The Bronze Age village and mortuary site of Ban Chiang is in the northeastern province of Udon Thani. Because of decades of war and political unrest, scientific archaeology came late to Southeast Asia. Thus the discovery and excavation of the Northeast Thai site of Ban Chiang in 1974-1975 was a major milestone in our understanding of the prehistory of the region. In December 1992 the UNESCO World Heritage Committee named Ban Chiang a World Heritage Site based on the criterion that it “bears unique or at least exceptional testimony to a civilization that has disappeared.”
Why is Ban Chiang so important?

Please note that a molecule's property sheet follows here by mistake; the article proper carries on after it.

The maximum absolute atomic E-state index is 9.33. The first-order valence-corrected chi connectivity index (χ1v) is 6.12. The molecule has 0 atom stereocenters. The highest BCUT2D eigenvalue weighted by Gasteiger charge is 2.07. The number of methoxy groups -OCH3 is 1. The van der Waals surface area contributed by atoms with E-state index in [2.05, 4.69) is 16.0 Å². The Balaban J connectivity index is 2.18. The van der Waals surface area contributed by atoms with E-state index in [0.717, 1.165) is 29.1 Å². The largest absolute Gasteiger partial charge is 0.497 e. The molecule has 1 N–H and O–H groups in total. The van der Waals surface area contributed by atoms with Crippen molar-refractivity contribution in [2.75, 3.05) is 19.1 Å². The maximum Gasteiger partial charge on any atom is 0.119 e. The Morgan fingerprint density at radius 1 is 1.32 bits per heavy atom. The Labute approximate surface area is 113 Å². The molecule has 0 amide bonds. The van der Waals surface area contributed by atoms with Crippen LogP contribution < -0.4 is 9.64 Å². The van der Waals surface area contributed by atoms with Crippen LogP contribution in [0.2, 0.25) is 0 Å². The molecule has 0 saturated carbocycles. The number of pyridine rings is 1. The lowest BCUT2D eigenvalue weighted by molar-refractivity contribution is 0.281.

Until the excavation of Ban Chiang and another site, Non Nok Tha, scholars thought that Southeast Asia had always been a passive recipient of cultural ideas from India and China. In particular, they thought that bronze metallurgy, the making of bronze alloy and bronze artifacts, was associated with complex and socially stratified societies, and travelled to Southeast Asia from China no earlier than about 500 B.C. The excavation of Ban Chiang showed that not only bronze artifacts, but also the technology for making the metal and the metal artifacts, appeared as early as c. 2000 B.C., and in the context of village societies with little sign of social hierarchy or warfare. The source of the technology and the role that metal and other material technologies played in these societies are subjects still under investigation.